In this spooky Netflix adaptation of Shirley Jackson’s 1959 novel, the Crain family spends a summer living in an unsettling house. Then tragedy strikes, and they must confront the hauntings that have shaped their lives.
The Haunting of Hill House, which first appeared in a 1958 horror classic, isn’t a typical ghost story; instead it’s a psychological thriller with well-timed jump scares and tangible characters. The show also touches on deeper, universal subjects like grief and trauma.
Flanagan’s storytelling is restrained and deliberate, akin to the more assured work of his debut film Absentia. He also draws inspiration from visual storytelling, using extended tracking shots to immerse viewers in the Crains’ world.
This is the type of storytelling that’s at home on a prestige drama, like Sharp Objects. It’s also the type of storytelling that focuses on character rather than plot and allows us to empathize with each individual.
As with any supernatural story, the hauntings in Hill House are not only a product of the house itself but also the emotional baggage that lingers there. The house, which Jackson based on accounts of famous haunted houses and writings by supernatural expert Nandor Fodor, is designed to tap into the idea that a structure is a metaphor for a person’s repressed trauma.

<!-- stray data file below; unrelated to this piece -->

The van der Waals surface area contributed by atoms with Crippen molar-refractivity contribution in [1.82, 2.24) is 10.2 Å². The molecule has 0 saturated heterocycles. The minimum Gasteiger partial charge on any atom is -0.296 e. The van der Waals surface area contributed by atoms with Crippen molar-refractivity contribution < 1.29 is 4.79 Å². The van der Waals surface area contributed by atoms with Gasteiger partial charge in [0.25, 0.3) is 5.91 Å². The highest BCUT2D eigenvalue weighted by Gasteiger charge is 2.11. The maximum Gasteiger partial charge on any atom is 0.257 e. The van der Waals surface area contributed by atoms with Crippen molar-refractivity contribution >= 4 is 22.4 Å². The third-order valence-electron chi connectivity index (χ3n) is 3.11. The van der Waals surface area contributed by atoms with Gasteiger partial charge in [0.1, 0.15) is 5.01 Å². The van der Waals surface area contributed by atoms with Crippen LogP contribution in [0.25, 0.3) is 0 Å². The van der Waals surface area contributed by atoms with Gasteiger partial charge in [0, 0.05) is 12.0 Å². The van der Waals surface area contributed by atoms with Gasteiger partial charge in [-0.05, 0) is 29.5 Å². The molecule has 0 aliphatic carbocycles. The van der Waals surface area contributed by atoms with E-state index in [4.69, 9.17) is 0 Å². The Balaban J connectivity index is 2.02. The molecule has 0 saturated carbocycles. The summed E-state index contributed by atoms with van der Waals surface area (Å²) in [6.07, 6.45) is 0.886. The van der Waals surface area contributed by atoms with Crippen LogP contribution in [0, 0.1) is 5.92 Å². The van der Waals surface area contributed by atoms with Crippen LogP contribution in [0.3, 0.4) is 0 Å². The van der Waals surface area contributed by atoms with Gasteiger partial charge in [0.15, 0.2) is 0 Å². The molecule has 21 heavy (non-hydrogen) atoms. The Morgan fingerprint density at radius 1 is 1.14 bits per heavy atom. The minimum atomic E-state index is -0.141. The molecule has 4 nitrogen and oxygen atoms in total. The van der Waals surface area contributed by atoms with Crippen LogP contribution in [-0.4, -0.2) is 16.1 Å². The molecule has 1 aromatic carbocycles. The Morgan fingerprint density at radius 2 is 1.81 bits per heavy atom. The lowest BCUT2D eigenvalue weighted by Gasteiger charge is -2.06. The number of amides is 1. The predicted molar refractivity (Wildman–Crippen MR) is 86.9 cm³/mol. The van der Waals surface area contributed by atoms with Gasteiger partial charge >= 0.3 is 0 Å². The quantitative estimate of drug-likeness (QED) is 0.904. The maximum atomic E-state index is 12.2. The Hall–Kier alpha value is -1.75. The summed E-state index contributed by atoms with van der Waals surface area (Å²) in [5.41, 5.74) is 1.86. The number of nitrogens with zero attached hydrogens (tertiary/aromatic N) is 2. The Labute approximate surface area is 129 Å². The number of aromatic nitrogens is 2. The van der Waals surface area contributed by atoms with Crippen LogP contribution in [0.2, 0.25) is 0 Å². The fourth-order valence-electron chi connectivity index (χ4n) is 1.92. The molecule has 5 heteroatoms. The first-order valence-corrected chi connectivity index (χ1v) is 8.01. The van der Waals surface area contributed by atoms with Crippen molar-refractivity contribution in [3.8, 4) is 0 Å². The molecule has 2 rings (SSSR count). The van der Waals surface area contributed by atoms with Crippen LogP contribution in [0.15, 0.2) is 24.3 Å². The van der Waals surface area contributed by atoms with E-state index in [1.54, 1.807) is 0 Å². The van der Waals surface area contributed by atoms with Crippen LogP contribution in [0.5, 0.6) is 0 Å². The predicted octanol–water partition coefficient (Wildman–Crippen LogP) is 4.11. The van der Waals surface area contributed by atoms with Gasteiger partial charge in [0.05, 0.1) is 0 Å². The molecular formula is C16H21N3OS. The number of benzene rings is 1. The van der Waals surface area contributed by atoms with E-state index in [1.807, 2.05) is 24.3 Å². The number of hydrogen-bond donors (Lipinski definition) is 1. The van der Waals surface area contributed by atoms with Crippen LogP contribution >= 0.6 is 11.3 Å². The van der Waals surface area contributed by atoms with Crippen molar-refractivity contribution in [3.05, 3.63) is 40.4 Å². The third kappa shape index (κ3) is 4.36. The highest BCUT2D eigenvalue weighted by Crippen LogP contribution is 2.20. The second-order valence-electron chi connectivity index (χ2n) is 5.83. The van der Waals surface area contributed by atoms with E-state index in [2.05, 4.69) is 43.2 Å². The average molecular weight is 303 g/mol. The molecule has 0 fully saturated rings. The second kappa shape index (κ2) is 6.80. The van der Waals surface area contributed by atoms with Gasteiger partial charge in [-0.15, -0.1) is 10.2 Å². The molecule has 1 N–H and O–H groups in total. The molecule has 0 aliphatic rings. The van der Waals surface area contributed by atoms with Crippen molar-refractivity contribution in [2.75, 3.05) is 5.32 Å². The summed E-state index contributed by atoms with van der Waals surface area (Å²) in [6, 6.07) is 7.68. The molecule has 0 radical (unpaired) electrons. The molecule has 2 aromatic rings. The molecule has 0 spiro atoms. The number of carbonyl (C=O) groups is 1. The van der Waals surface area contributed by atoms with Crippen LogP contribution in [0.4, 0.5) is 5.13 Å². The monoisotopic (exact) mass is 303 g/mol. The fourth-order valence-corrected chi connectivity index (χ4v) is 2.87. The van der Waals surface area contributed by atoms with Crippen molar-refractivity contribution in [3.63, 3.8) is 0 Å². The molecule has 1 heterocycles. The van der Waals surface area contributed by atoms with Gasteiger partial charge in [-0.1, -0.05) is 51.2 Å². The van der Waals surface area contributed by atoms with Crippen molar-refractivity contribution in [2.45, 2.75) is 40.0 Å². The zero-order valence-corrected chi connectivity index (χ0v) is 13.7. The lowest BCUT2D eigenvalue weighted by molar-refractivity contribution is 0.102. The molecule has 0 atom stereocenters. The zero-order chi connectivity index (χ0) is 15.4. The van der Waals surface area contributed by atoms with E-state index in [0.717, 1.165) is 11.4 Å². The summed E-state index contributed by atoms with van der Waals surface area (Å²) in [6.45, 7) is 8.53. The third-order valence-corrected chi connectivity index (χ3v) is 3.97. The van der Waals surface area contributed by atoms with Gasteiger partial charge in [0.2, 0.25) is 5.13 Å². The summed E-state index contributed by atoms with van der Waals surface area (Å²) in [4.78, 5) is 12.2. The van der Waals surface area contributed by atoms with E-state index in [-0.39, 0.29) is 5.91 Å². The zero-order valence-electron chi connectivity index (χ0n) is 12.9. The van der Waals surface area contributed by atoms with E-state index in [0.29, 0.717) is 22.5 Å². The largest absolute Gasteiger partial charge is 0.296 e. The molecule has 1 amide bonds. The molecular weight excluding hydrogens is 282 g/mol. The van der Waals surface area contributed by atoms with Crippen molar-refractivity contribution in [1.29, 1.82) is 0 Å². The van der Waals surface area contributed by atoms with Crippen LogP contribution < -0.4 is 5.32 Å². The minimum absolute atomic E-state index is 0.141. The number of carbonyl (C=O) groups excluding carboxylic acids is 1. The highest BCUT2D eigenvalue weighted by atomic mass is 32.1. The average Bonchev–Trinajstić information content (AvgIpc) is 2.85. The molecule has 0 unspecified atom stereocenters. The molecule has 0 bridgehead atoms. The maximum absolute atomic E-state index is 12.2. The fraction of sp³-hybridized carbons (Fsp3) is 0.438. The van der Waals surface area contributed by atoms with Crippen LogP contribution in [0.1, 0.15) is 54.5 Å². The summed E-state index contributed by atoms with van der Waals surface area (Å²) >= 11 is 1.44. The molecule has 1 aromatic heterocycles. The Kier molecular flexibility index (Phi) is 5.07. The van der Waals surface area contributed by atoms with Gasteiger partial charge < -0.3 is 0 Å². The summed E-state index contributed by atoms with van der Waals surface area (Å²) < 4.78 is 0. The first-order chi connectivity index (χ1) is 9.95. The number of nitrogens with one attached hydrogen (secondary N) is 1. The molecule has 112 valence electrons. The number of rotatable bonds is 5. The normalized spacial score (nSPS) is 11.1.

For the Crain family, Hill House is an extension of their past and an attempt to cope with their loss. Each member of the family experiences a kind of “Hill House disease” that causes them to become more and more obsessed with their childhood traumas.
Despite their own attempts to fix themselves, each of the Crain children ends up losing control and slipping into a state of depression or addiction. Luke (Jackson), for example, becomes addicted to drugs. He becomes an addict not only because he’s unable to deal with his memories, but because he’s lost himself to them.
Theodora, meanwhile, is able to sense the repressed trauma in people and objects, but she isn’t able to escape it. She tries to protect her siblings from the horrors of Hill House, but they soon find themselves entombed in its interiority.
Eleanor, the eldest and a psychiatrist, is an excellent foil to her sister, Nell (Kate Siegel). Eleanor is the logical and rational member of the Crain family; she’s always been there to help her sisters. But she too ends up buried in the house, trapped by her own traumas. She’s a victim of her own mind, and her desire to be a “normal” teen makes her even more vulnerable to the paranormal activity that takes place in Hill House.
She tries to make sense of her pain and the paranormal occurrences by going to therapy, but she can’t break free from the cycle of suffering. As a result, she’s the one who ends up in the most trouble.
While the show isn’t without flaws, it’s still a good, solid watch for fans of the genre. It’s also a good introduction to Mike Flanagan, who is an extremely talented writer and director.